INDEPENDENT NEWS

Keith Rankin : Subsistence and the Benefit

Published: Tue 31 Mar 2015 10:11 AM
Subsistence and the Benefit
Keith Rankin, 31 March 2015
Yesterday on Radio New Zealand's Morning Report "Te Manu Korihi for 30 March 2015", Mana's Hone Harawira discussed the matter of unemployed Maori returning to their home rural villages losing their 'job-seeker' benefits, and how this process may be the death knell for some of those villages.
In traditional times, through much of the world, people subsisted in villages in essentially cash-free local economies. Periodically, times of optimism away from the village would create demands for hired labour; people would flow from their villages to these labour hotspots and return when those cash-earning opportunities subsided.
We should note that there is something good and natural about lives secured in villages, mixed with possibly substantially periods away from those villages working in the rhythmic cash economy. That form of living is not an anachronism; it's just that we (especially Maori) have become used to extended almost-permanent city living while still maintaining those rural roots, and seeding cash and non-cash investment into those communities.
We do not need to worry that, one day in the future, when opportunity calls; potential workers high on the benefit will eschew that call. It just doesn't happen like that. Traditional subsistence communities complement (and sustain) urban capitalism; they do not and will not undermine the process of labour flow.
Our Liberal forebears in the 1890s recognised the importance of income flow as a balance between land and labour (and between cash and non-cash provision), with settler workers strongly encouraged to lay down semi-rural roots through substantial plots of land on long-term lease. These lands gave them opportunities for limited subsistence in capitalist down-times. These lands gave workers some bargaining power in setting wages and conditions of employment. We still see it today – albeit upmarket – with semi-rural lifestyle properties. We wouldn't deny the 'job-seeker benefit' to an unemployed worker whose address was a two-hectare property on the city outskirts.
The whole notion of public equity, and the (possibly small) unconditional benefits that follow from that concept, helps us to restore the balance. An unconditional publicly-sourced income allows us to ride out the capitalist down-times while at the same time helping to nourish our many near-subsistence communities. These communities provide social stability and individual breathing space to both our tangata whenua and to many of our people with shorter bloodlines in Aotearoa.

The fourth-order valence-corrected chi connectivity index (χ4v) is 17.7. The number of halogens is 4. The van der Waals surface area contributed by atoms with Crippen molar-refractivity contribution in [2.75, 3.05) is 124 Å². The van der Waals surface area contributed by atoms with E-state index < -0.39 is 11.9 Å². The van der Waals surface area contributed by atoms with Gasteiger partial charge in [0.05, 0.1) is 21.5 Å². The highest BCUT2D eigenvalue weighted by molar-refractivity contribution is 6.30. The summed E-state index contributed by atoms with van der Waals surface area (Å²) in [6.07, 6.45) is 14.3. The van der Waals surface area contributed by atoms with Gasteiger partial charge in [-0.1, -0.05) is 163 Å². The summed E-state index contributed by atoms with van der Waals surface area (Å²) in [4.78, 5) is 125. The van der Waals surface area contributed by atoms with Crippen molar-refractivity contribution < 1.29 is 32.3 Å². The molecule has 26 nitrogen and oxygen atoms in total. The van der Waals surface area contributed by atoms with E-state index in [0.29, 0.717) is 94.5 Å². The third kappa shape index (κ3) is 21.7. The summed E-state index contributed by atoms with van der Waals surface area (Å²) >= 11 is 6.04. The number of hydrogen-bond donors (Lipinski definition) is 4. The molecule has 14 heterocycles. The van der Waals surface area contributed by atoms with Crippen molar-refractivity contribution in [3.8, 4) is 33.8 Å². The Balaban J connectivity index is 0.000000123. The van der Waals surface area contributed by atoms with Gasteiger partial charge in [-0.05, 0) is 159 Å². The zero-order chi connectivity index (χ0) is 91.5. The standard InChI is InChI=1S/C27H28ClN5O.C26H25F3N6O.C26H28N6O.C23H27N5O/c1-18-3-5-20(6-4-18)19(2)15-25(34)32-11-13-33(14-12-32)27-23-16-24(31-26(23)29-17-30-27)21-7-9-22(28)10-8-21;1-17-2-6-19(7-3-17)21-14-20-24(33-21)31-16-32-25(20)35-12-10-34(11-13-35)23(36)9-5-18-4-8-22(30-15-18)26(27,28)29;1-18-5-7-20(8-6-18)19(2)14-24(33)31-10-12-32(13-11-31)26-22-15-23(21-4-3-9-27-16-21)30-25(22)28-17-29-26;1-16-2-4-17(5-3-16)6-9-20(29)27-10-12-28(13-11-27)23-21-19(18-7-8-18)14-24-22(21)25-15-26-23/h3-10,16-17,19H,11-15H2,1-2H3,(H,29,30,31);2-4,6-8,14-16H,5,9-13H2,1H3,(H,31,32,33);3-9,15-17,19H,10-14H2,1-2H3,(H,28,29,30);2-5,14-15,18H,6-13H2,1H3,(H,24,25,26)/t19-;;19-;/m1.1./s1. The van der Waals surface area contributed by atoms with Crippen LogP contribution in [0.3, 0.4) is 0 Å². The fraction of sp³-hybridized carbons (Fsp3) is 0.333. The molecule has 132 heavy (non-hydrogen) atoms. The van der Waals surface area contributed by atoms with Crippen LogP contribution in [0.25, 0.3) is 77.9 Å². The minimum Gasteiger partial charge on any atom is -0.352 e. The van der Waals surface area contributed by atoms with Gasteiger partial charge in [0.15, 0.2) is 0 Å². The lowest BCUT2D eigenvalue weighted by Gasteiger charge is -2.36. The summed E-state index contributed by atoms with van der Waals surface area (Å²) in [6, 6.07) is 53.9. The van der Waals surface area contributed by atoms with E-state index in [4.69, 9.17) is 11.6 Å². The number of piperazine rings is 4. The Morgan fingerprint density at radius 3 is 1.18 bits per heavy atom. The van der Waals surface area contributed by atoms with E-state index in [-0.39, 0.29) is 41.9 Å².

For city-only people, a public equity benefit allows the creation and sustenance of semi-subsistent urban communities during the capitalist down-times, and – as an unconditional safety net – helps to ensure that employment contracts are fair. People should not have to spend these downtimes in fruitless searches for employment in dire competition with other similarly placed people. Better that they use this down time as semi-subsistent urban entrepreneurs.
Public equity benefits are good for capitalism, but may not be seen as good for capitalists. (See Chris Trotter's The Common Affairs Of The Whole: Why National is so bad for Capitalism in The Daily Blog, 28 March 2015.)
When proper jobs with proper wages appear, the history of capitalism shows that the latent workforce is responsive to employment opportunities. Indeed, by allowing people to live semi-subsistence lives (remote rural or otherwise) in their downtimes, rather than having to choose between remote full-subsistence and destructive urban dependency, the downtimes themselves become shorter. When jobless and underemployed people are still able to spend, the wheels of capitalism turn more smoothly.
ENDS
Keith Rankin
Political Economist, Scoop Columnist
Keith Rankin taught economics at Unitec in Mt Albert since 1999. An economic historian by training, his research has included an analysis of labour supply in the Great Depression of the 1930s, and has included estimates of New Zealand's GNP going back to the 1850s.
Keith believes that many of the economic issues that beguile us cannot be understood by relying on the orthodox interpretations of our social science disciplines. Keith favours a critical approach that emphasises new perspectives rather than simply opposing those practices and policies that we don't like.
Keith retired in 2020 and lives with his family in Glen Eden, Auckland.
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